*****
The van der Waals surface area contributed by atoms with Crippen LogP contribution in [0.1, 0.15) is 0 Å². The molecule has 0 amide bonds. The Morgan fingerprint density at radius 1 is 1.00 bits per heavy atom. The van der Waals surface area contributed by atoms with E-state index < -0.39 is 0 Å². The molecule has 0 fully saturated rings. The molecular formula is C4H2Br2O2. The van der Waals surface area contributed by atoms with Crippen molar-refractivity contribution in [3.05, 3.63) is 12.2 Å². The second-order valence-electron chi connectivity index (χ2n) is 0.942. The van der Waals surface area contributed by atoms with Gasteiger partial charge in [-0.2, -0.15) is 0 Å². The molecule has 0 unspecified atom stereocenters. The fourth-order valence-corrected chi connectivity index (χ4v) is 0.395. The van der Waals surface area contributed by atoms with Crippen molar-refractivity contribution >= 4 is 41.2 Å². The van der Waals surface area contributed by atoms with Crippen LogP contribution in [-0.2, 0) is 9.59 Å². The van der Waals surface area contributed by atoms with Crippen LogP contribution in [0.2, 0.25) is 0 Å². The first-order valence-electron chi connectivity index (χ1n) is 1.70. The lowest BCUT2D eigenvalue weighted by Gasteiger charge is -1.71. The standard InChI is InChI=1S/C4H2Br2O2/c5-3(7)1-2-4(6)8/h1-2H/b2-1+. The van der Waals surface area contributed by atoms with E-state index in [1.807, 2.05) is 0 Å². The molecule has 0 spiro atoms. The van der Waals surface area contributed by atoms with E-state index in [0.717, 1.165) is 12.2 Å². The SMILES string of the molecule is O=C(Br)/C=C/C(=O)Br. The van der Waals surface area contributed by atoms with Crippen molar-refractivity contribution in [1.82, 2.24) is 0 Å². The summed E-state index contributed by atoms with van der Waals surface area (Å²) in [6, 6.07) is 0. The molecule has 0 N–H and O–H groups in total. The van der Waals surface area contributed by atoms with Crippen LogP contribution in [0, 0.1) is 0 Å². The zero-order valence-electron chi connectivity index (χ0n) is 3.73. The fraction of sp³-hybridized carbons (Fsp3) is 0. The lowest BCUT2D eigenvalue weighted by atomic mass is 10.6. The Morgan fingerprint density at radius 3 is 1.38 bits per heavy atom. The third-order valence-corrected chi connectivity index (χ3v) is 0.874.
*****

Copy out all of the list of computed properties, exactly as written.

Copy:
The van der Waals surface area contributed by atoms with Crippen LogP contribution in [0.1, 0.15) is 0 Å². The molecule has 0 amide bonds. The Morgan fingerprint density at radius 1 is 1.00 bits per heavy atom. The van der Waals surface area contributed by atoms with E-state index < -0.39 is 0 Å². The molecule has 0 fully saturated rings. The molecular formula is C4H2Br2O2. The van der Waals surface area contributed by atoms with Crippen molar-refractivity contribution in [3.05, 3.63) is 12.2 Å². The second-order valence-electron chi connectivity index (χ2n) is 0.942. The van der Waals surface area contributed by atoms with Gasteiger partial charge in [-0.2, -0.15) is 0 Å². The molecule has 0 unspecified atom stereocenters. The fourth-order valence-corrected chi connectivity index (χ4v) is 0.395. The van der Waals surface area contributed by atoms with Crippen molar-refractivity contribution >= 4 is 41.2 Å². The van der Waals surface area contributed by atoms with Crippen LogP contribution in [-0.2, 0) is 9.59 Å². The van der Waals surface area contributed by atoms with Crippen LogP contribution in [0.2, 0.25) is 0 Å². The first-order valence-electron chi connectivity index (χ1n) is 1.70. The lowest BCUT2D eigenvalue weighted by Gasteiger charge is -1.71. The standard InChI is InChI=1S/C4H2Br2O2/c5-3(7)1-2-4(6)8/h1-2H/b2-1+. The van der Waals surface area contributed by atoms with E-state index in [1.807, 2.05) is 0 Å². The molecule has 0 spiro atoms. The van der Waals surface area contributed by atoms with E-state index in [0.717, 1.165) is 12.2 Å². The SMILES string of the molecule is O=C(Br)/C=C/C(=O)Br. The van der Waals surface area contributed by atoms with Crippen molar-refractivity contribution in [1.82, 2.24) is 0 Å². The summed E-state index contributed by atoms with van der Waals surface area (Å²) in [6, 6.07) is 0. The molecule has 0 N–H and O–H groups in total. The van der Waals surface area contributed by atoms with Crippen LogP contribution in [0, 0.1) is 0 Å². The zero-order valence-electron chi connectivity index (χ0n) is 3.73. The fraction of sp³-hybridized carbons (Fsp3) is 0. The lowest BCUT2D eigenvalue weighted by atomic mass is 10.6. The Morgan fingerprint density at radius 3 is 1.38 bits per heavy atom. The third-order valence-corrected chi connectivity index (χ3v) is 0.874.